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Diane Writes:\"Feb. 2001\'s Against the Grain has an
interesting article by Anthony W. Ferguson. He recommends that libarians
read Blown to bits by Phillip Evans and Thomas S. Wurster (Harvard
Business School Press, 2000) for the lessons offered.
\"They use the
near-collapse of Britannica as a case study in the perils of being the
established leader in any given sector of society.\"
parallels for libraries from the study and offers some solutions to our
Kenneth Lonergan, author of the sibling-reunion tale \"You Can Count On Me,\" won a top honor from The Writers Guild of America. He won for best screenplay based on material written specifically for the screen. [more...] from The Nando Times...
There was a funny story on NPR this morning on the crazy things school principals are doing to get their kids to read. They are kissing Llamma\'s, snakes, and being duct taped to the wall, if the kids read enough books.
Could it be that Gutenberg was not the first to market with the printing press?
Paul Needham and Blaise Aguera y Arcas (library folks at Princeton University) think he may not have been the first.
Lee Hadden writes:
\"The Wall Street Journal has an interesting story of an entrepreneur
who has placed \"reading vending machines\" in the London Underground to sell
short stories to commuters. The stories are packaged like folded maps, and
can be read easily in a crowded subway car. The cost is one pound each
(about $1.50), and are designed so the average reader would spend about 40
minutes reading the story.
At the Baker Street Station, for example, are short stories about
Sherlock Holmes. Elementary, of course. Backers claim there is massive
potential in this market, and others claim it is the best new idea in
publishing since the paperback book. The backers of the new service want to
end the practice of commuters reading tabloids on the train.
Their website is: travelman.co.uk.
Wade Lambert. \"Publisher Puts Story Machine in London Tube.\" Wall
Street Journal. February 22, 2001, page B1, B4.
Godfrey Oswald writes \"Dear Librarians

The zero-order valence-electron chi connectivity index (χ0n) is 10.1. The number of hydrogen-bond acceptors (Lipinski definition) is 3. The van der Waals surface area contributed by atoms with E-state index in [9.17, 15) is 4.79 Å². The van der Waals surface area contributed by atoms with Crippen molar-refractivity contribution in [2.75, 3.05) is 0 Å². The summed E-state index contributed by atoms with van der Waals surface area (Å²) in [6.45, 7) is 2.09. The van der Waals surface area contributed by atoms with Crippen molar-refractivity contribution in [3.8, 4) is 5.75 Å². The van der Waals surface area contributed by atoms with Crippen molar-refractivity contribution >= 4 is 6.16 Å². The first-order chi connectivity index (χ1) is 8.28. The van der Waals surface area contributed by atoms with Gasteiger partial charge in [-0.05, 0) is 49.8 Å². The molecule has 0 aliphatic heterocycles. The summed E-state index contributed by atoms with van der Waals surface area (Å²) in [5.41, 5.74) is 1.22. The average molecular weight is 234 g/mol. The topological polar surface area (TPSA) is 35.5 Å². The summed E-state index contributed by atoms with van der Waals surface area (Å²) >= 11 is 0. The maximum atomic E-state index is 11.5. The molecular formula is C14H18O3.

I am near the final completion of a major project, to update the
Info Connect List of LIS Records 1999.
This is a factual reference book (first published in 1997), of the
major records on libraries, information science and librarianship,
akin to the \"Guinness Book of Records\".
It includes such records as, the oldest university library in the
world,the most expensive library in the world, the largest public
library in Europe, the 100 largest and important libraries in the
world, the first CD-ROM database.
The new edition is to be called \"The Book of Library Records\"
and is to be made available in book printed and electronic version.
I am seeking information on any new entries to add to the new edition.
Here is how you can help me.... -- Read More
All the titles were contributed by PUBLIB members.
A few titles include, Paco Underhill Why We Buy , Anne Elizabeth Simon The Real Science Behind the X-Files , and Miles Harvey The Island of Lost Maps .
I have accumulated more than a few Book / Publishing Industry related stories, so here they are...
Scholastic creates new online lesson plan the folks that bring you Harry Potter has a new web site that includes lesson plans and Web-page builders for teachers as well as education information for parents.
Conflicted Copy Rights is a three-part series on how royalty fees and payments for copyrighted works are established.
The Right to Read is an interesting look at the future, one version of the future.
A few more follow... -- Read More